I just finished this book, and tried a new Web 2.0 app--xtranormal. It was easy to use, but the results seem a bit clunky.
Monday, November 30, 2009
Tuesday, November 24, 2009
Tuesday, November 10, 2009
This book was terrific! What perfect timing for this optimistic, uplifting debut novel set during the civil rights movement in Jackson, Miss., where black women were trusted to raise white children but not to polish the household silver. Eugenia Skeeter Phelan is just home from college in 1962, and, anxious to become a writer, is advised to hone her chops by writing about what disturbs you. The budding social activist begins to collect the stories of the black women on whom the country club sets relies and mistrusts enlisting the help of Aibileen, a maid who's raised 17 children, and Aibileen's best friend Minny, who's found herself unemployed more than a few times after mouthing off to her white employers. The book Skeeter puts together based on their stories is scathing and shocking, bringing pride and hope to the black community, while giving Skeeter the courage to break down her personal boundaries and pursue her dreams.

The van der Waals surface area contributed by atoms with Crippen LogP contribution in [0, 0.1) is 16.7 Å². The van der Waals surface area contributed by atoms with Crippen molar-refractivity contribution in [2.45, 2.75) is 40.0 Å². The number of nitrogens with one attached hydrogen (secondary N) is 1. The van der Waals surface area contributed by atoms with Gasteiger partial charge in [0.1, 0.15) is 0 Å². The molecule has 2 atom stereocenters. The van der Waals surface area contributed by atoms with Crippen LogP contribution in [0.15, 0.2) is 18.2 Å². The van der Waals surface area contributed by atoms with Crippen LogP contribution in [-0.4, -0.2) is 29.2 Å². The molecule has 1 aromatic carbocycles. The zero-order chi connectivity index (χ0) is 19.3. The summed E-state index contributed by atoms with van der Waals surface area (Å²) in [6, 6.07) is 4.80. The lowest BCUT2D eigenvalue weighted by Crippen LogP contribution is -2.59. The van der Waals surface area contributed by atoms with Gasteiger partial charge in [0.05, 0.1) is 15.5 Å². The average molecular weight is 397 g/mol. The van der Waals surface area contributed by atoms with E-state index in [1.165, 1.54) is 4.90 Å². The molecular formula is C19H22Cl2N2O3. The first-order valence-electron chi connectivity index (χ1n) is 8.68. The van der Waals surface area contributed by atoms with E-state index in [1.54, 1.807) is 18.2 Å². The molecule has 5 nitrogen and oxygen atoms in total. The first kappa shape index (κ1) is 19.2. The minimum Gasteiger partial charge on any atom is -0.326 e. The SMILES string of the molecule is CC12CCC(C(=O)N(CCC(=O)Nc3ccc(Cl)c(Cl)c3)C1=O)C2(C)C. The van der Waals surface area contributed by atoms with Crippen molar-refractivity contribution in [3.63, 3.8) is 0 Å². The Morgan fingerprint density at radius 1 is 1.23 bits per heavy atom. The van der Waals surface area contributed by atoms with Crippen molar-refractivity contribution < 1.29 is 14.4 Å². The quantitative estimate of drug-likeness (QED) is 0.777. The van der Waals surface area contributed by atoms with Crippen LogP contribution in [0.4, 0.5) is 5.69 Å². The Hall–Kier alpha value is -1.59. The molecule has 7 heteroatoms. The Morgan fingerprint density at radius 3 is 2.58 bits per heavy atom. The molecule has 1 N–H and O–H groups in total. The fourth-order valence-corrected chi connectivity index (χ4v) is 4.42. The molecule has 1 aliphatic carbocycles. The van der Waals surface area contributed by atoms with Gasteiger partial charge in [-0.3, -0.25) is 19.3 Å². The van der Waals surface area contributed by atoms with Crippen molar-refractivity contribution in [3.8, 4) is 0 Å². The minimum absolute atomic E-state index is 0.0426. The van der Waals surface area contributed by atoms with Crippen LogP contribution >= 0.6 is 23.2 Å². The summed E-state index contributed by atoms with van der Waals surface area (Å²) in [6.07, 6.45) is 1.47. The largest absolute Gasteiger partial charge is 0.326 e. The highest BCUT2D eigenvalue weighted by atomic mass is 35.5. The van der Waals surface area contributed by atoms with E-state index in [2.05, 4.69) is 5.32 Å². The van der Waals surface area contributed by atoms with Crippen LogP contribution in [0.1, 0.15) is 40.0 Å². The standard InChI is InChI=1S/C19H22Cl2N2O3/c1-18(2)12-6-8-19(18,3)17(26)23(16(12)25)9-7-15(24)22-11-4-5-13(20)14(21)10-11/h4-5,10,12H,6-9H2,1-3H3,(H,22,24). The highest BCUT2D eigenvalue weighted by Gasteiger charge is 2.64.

Posted by Anonymous at 5:43 PM
Monday, November 2, 2009
Because I am Furniture by Thalia Chaltas
Written in prose, this novel tells the disturbing story of Anke and her family. Anke's father is abusive to her brother and sister, the whole family lives in fear of his rages. Anke is grateful that her father seems to ignore her, but she is conflicted, she feels like furniture--no voice, no one caring for her, giving her any attention. Against her father's wishes, she joins the volleyball team and begins to have a voice. She relies on this voice and inner power when she finds her father abusing her friend and she acts to stop him. A read a like to this book would be Such a Pretty Girl by Laura Weiss.